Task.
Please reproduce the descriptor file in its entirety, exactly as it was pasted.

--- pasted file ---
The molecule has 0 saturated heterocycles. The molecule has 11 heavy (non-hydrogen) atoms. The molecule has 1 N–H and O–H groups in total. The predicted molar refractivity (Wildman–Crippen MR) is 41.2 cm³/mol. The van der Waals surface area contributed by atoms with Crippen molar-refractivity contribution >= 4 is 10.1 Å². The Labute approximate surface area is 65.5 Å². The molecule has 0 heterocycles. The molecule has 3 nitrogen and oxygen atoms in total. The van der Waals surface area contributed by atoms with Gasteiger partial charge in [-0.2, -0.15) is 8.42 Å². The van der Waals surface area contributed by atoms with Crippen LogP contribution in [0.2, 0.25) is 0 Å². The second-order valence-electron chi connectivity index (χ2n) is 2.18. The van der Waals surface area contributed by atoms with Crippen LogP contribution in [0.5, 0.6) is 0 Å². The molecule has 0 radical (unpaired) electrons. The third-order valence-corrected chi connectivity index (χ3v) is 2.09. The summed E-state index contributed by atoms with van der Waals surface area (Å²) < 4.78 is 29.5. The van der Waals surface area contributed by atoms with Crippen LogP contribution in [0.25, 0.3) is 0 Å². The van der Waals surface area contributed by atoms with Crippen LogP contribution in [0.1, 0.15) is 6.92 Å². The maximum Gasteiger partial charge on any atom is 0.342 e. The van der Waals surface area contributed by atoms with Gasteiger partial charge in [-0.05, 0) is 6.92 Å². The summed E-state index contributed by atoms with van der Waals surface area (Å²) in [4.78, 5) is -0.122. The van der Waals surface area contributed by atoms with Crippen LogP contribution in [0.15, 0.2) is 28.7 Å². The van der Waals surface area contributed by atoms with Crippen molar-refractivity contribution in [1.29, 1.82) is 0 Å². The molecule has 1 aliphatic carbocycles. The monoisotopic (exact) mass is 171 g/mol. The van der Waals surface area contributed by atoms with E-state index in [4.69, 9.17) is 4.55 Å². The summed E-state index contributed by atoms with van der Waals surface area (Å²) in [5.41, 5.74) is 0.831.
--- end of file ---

The molecule has 0 saturated heterocycles. The molecule has 11 heavy (non-hydrogen) atoms. The molecule has 1 N–H and O–H groups in total. The predicted molar refractivity (Wildman–Crippen MR) is 41.2 cm³/mol. The van der Waals surface area contributed by atoms with Crippen molar-refractivity contribution >= 4 is 10.1 Å². The Labute approximate surface area is 65.5 Å². The molecule has 0 heterocycles. The molecule has 3 nitrogen and oxygen atoms in total. The van der Waals surface area contributed by atoms with Gasteiger partial charge in [-0.2, -0.15) is 8.42 Å². The van der Waals surface area contributed by atoms with Crippen LogP contribution in [0.2, 0.25) is 0 Å². The second-order valence-electron chi connectivity index (χ2n) is 2.18. The van der Waals surface area contributed by atoms with Crippen LogP contribution in [0.5, 0.6) is 0 Å². The molecule has 0 radical (unpaired) electrons. The third-order valence-corrected chi connectivity index (χ3v) is 2.09. The summed E-state index contributed by atoms with van der Waals surface area (Å²) < 4.78 is 29.5. The van der Waals surface area contributed by atoms with Crippen LogP contribution in [0.25, 0.3) is 0 Å². The van der Waals surface area contributed by atoms with Crippen LogP contribution in [0.1, 0.15) is 6.92 Å². The maximum Gasteiger partial charge on any atom is 0.342 e. The van der Waals surface area contributed by atoms with Gasteiger partial charge in [-0.05, 0) is 6.92 Å². The summed E-state index contributed by atoms with van der Waals surface area (Å²) in [4.78, 5) is -0.122. The van der Waals surface area contributed by atoms with Crippen LogP contribution in [0.15, 0.2) is 28.7 Å². The van der Waals surface area contributed by atoms with Crippen molar-refractivity contribution in [1.29, 1.82) is 0 Å². The molecule has 1 aliphatic carbocycles. The monoisotopic (exact) mass is 171 g/mol. The van der Waals surface area contributed by atoms with E-state index in [4.69, 9.17) is 4.55 Å². The summed E-state index contributed by atoms with van der Waals surface area (Å²) in [5.41, 5.74) is 0.831.